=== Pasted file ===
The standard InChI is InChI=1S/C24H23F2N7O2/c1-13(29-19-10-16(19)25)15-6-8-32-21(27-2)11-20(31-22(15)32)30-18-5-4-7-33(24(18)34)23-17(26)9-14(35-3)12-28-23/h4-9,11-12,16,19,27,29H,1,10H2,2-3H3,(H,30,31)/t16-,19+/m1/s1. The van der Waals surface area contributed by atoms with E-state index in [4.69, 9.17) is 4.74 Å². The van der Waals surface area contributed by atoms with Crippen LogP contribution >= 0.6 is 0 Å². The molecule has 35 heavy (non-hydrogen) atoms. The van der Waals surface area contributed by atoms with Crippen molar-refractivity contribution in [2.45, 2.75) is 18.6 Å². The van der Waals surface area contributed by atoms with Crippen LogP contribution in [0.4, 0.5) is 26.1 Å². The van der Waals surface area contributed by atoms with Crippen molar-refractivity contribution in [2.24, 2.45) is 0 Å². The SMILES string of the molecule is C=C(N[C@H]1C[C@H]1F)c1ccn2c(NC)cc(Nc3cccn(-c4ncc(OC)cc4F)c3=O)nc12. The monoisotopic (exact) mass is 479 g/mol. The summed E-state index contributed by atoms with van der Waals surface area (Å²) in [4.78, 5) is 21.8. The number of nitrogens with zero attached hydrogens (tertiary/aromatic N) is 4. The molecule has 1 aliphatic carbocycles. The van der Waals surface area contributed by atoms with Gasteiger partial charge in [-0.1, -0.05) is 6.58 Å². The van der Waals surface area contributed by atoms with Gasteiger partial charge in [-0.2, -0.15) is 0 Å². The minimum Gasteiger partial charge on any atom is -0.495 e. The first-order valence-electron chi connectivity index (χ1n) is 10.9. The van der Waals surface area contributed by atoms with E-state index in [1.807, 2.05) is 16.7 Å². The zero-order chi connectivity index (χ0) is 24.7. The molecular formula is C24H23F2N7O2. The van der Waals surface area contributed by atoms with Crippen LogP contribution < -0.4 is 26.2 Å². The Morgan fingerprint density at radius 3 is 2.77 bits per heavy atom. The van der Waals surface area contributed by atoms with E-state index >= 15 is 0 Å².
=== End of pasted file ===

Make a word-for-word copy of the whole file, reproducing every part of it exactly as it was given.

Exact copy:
The standard InChI is InChI=1S/C24H23F2N7O2/c1-13(29-19-10-16(19)25)15-6-8-32-21(27-2)11-20(31-22(15)32)30-18-5-4-7-33(24(18)34)23-17(26)9-14(35-3)12-28-23/h4-9,11-12,16,19,27,29H,1,10H2,2-3H3,(H,30,31)/t16-,19+/m1/s1. The van der Waals surface area contributed by atoms with E-state index in [4.69, 9.17) is 4.74 Å². The van der Waals surface area contributed by atoms with Crippen LogP contribution >= 0.6 is 0 Å². The molecule has 35 heavy (non-hydrogen) atoms. The van der Waals surface area contributed by atoms with Crippen molar-refractivity contribution in [2.45, 2.75) is 18.6 Å². The van der Waals surface area contributed by atoms with Crippen LogP contribution in [0.4, 0.5) is 26.1 Å². The van der Waals surface area contributed by atoms with Crippen molar-refractivity contribution in [2.24, 2.45) is 0 Å². The SMILES string of the molecule is C=C(N[C@H]1C[C@H]1F)c1ccn2c(NC)cc(Nc3cccn(-c4ncc(OC)cc4F)c3=O)nc12. The monoisotopic (exact) mass is 479 g/mol. The summed E-state index contributed by atoms with van der Waals surface area (Å²) in [4.78, 5) is 21.8. The number of nitrogens with zero attached hydrogens (tertiary/aromatic N) is 4. The molecule has 1 aliphatic carbocycles. The van der Waals surface area contributed by atoms with Gasteiger partial charge in [-0.1, -0.05) is 6.58 Å². The van der Waals surface area contributed by atoms with Gasteiger partial charge in [-0.2, -0.15) is 0 Å². The minimum Gasteiger partial charge on any atom is -0.495 e. The first-order valence-electron chi connectivity index (χ1n) is 10.9. The van der Waals surface area contributed by atoms with E-state index in [1.807, 2.05) is 16.7 Å². The zero-order chi connectivity index (χ0) is 24.7. The molecular formula is C24H23F2N7O2. The van der Waals surface area contributed by atoms with Crippen LogP contribution < -0.4 is 26.2 Å². The Morgan fingerprint density at radius 3 is 2.77 bits per heavy atom. The van der Waals surface area contributed by atoms with E-state index >= 15 is 0 Å².